Bowel frequency and defecatory patterns in children: a prospective nationwide survey

Clin Gastroenterol Hepatol. 2005 Nov;3(11):1101-6. doi: 10.1016/s1542-3565(05)00848-7.


Background & aims: Very little is known about several aspects of bowel habits in the general pediatric population and the aim of this nationwide survey was to assess bowel frequency and modalities of defecation in children.

Methods: The survey was conducted by 58 pediatricians who were selected randomly and distributed evenly throughout Italy. The following items were reported by each pediatrician in a standardized questionnaire: sociodemographic data, frequency and modalities of bowel evacuation, and anorectal disorders.

Results: The response rate of available completed questionnaires was distributed evenly for the 1-year age group and was 94% (number of patients, 2680; 1-2 years, 442; females, 49.8%). Mean bowel frequency did not vary in the first 2 years of life, it decreased (P = .00001) after the second year, and remained stable until the 12th year; it did not differ between sexes. Mean bowel frequency was reduced significantly in children, both in those younger or older than 2 years, with a positive history of constipation in the parents (P = .00002). Bowel frequency was inversely correlated with the number of persons living and the number of rooms in the child's house (P < .05, P = .008, respectively). Stool consistency, duration of evacuation, and frequency of episodes of painful defecation showed an inverse relationship (P < .001) with bowel frequency. Bowel frequency was significantly lower (P < .001) in children with anorectal disorders.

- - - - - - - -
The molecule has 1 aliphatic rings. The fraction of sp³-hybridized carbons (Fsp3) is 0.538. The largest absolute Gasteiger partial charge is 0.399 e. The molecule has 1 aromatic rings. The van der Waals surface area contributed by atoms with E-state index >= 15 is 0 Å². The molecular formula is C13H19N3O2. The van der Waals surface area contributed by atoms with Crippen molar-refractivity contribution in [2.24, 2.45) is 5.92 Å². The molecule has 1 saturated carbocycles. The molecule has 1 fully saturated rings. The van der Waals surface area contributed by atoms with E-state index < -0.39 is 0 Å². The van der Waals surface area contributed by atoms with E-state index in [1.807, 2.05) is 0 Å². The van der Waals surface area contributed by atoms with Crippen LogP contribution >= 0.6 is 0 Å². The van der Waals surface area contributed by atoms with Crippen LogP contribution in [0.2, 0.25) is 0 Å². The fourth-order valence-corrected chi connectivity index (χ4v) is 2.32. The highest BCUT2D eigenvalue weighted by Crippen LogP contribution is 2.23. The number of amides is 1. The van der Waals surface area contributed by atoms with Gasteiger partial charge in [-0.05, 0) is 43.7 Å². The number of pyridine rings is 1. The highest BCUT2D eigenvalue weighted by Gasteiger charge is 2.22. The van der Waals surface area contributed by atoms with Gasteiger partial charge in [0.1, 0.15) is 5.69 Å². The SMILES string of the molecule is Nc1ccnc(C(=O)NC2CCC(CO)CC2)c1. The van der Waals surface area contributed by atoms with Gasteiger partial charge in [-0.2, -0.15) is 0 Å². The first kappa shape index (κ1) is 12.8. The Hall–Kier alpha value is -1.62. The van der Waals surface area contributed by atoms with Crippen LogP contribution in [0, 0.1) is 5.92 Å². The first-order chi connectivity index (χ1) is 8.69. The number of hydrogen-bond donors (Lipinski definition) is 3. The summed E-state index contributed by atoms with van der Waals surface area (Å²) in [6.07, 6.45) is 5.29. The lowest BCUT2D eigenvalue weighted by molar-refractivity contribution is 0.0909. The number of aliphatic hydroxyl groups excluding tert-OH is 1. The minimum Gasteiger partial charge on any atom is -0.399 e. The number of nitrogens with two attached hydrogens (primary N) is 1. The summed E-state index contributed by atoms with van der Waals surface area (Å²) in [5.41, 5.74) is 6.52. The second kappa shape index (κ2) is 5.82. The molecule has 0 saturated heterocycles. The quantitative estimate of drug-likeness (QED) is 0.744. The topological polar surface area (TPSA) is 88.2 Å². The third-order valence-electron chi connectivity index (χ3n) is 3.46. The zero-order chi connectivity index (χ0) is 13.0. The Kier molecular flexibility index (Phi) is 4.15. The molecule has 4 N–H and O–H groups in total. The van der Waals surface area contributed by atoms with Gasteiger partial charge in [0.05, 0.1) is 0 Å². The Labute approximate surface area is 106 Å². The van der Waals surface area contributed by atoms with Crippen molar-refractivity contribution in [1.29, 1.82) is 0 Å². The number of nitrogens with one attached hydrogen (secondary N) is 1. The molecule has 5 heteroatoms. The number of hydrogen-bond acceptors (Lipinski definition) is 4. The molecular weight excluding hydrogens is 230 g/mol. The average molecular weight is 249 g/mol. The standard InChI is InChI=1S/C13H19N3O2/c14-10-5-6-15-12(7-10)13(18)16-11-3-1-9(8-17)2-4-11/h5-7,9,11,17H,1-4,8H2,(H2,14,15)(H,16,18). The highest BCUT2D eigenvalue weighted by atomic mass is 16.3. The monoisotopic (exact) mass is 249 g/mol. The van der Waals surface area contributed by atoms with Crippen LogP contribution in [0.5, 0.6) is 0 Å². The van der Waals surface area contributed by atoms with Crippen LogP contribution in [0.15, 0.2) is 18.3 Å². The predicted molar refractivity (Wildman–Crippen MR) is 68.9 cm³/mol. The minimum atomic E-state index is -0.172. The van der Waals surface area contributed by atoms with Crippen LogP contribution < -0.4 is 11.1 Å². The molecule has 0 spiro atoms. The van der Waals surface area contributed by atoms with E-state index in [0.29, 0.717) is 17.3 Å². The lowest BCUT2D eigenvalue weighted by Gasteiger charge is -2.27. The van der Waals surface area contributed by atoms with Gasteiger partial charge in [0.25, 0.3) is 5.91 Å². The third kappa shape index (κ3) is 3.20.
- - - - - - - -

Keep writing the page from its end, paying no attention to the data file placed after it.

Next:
Conclusions: In Italian children, bowel frequency does not differ between sexes but it differed between the first 2 years of life and age older than 2. Anorectal disorders increase as bowel frequency decreases.

Publication types

  • Randomized Controlled Trial

MeSH terms

  • Anus Diseases / epidemiology
  • Child
  • Child, Preschool
  • Constipation / epidemiology
  • Defecation / physiology*
  • Female
  • Humans
  • Infant
  • Italy / epidemiology
  • Male
  • Prospective Studies
  • Rectal Diseases / epidemiology
  • Socioeconomic Factors
  • Surveys and Questionnaires